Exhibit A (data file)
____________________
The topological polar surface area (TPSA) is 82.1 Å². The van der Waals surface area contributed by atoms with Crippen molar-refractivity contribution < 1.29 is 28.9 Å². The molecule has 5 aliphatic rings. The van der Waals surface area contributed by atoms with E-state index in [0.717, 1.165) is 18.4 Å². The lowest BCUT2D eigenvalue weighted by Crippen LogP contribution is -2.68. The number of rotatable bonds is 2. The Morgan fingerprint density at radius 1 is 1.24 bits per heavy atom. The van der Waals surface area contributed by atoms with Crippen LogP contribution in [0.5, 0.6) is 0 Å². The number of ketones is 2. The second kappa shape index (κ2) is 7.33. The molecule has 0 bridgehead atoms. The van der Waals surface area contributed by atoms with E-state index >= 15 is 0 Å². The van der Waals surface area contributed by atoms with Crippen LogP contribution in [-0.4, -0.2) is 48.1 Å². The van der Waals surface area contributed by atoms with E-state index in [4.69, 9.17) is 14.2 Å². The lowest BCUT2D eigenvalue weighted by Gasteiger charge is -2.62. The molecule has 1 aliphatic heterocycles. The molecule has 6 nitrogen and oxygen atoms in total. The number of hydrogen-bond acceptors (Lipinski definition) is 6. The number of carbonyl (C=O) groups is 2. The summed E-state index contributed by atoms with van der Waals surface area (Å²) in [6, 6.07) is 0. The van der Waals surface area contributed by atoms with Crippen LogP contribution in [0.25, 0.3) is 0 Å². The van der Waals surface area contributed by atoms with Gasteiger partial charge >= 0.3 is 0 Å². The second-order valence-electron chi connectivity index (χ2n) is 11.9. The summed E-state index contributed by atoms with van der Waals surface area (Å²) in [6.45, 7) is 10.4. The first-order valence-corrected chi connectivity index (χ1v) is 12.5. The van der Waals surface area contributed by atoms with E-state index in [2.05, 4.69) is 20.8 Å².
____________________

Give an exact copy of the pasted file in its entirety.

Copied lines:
The topological polar surface area (TPSA) is 82.1 Å². The van der Waals surface area contributed by atoms with Crippen molar-refractivity contribution < 1.29 is 28.9 Å². The molecule has 5 aliphatic rings. The van der Waals surface area contributed by atoms with E-state index in [0.717, 1.165) is 18.4 Å². The lowest BCUT2D eigenvalue weighted by Crippen LogP contribution is -2.68. The number of rotatable bonds is 2. The Morgan fingerprint density at radius 1 is 1.24 bits per heavy atom. The van der Waals surface area contributed by atoms with Crippen LogP contribution in [0.5, 0.6) is 0 Å². The number of ketones is 2. The second kappa shape index (κ2) is 7.33. The molecule has 0 bridgehead atoms. The van der Waals surface area contributed by atoms with E-state index >= 15 is 0 Å². The van der Waals surface area contributed by atoms with Crippen LogP contribution in [-0.4, -0.2) is 48.1 Å². The van der Waals surface area contributed by atoms with E-state index in [4.69, 9.17) is 14.2 Å². The lowest BCUT2D eigenvalue weighted by Gasteiger charge is -2.62. The molecule has 1 aliphatic heterocycles. The molecule has 6 nitrogen and oxygen atoms in total. The number of hydrogen-bond acceptors (Lipinski definition) is 6. The number of carbonyl (C=O) groups is 2. The summed E-state index contributed by atoms with van der Waals surface area (Å²) in [6, 6.07) is 0. The van der Waals surface area contributed by atoms with Crippen LogP contribution in [0.25, 0.3) is 0 Å². The van der Waals surface area contributed by atoms with Gasteiger partial charge >= 0.3 is 0 Å². The second-order valence-electron chi connectivity index (χ2n) is 11.9. The summed E-state index contributed by atoms with van der Waals surface area (Å²) in [6.45, 7) is 10.4. The first-order valence-corrected chi connectivity index (χ1v) is 12.5. The van der Waals surface area contributed by atoms with E-state index in [2.05, 4.69) is 20.8 Å².